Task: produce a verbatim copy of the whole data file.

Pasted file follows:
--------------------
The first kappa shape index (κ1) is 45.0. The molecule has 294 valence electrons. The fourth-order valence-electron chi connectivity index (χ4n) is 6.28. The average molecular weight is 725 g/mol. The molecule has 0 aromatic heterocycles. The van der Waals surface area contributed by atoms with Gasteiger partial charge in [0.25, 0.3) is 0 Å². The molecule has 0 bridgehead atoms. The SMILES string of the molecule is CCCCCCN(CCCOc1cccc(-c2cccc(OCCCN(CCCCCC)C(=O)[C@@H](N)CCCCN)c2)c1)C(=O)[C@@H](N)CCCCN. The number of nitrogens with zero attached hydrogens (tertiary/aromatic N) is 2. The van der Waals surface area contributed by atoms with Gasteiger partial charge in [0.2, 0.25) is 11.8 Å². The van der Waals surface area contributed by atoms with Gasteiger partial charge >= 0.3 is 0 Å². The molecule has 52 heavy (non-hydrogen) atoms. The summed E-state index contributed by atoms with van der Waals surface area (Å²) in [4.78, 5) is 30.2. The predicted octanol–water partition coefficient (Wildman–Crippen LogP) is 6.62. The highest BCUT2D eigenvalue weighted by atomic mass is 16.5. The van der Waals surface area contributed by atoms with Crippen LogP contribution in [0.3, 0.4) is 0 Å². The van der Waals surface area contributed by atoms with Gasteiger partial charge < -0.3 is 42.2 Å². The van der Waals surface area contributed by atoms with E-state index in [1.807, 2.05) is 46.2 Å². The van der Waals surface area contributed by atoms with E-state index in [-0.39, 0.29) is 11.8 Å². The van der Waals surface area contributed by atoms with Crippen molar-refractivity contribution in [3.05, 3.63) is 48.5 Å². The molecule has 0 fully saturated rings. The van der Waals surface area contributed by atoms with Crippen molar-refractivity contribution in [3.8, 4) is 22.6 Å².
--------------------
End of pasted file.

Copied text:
The first kappa shape index (κ1) is 45.0. The molecule has 294 valence electrons. The fourth-order valence-electron chi connectivity index (χ4n) is 6.28. The average molecular weight is 725 g/mol. The molecule has 0 aromatic heterocycles. The van der Waals surface area contributed by atoms with Gasteiger partial charge in [0.25, 0.3) is 0 Å². The molecule has 0 bridgehead atoms. The SMILES string of the molecule is CCCCCCN(CCCOc1cccc(-c2cccc(OCCCN(CCCCCC)C(=O)[C@@H](N)CCCCN)c2)c1)C(=O)[C@@H](N)CCCCN. The number of nitrogens with zero attached hydrogens (tertiary/aromatic N) is 2. The van der Waals surface area contributed by atoms with Gasteiger partial charge in [0.2, 0.25) is 11.8 Å². The van der Waals surface area contributed by atoms with Gasteiger partial charge >= 0.3 is 0 Å². The molecule has 52 heavy (non-hydrogen) atoms. The summed E-state index contributed by atoms with van der Waals surface area (Å²) in [4.78, 5) is 30.2. The predicted octanol–water partition coefficient (Wildman–Crippen LogP) is 6.62. The highest BCUT2D eigenvalue weighted by atomic mass is 16.5. The van der Waals surface area contributed by atoms with Crippen LogP contribution in [0.3, 0.4) is 0 Å². The van der Waals surface area contributed by atoms with Gasteiger partial charge < -0.3 is 42.2 Å². The van der Waals surface area contributed by atoms with E-state index in [1.807, 2.05) is 46.2 Å². The van der Waals surface area contributed by atoms with E-state index in [-0.39, 0.29) is 11.8 Å². The van der Waals surface area contributed by atoms with Crippen molar-refractivity contribution in [3.05, 3.63) is 48.5 Å². The molecule has 0 fully saturated rings. The van der Waals surface area contributed by atoms with Crippen molar-refractivity contribution in [3.8, 4) is 22.6 Å².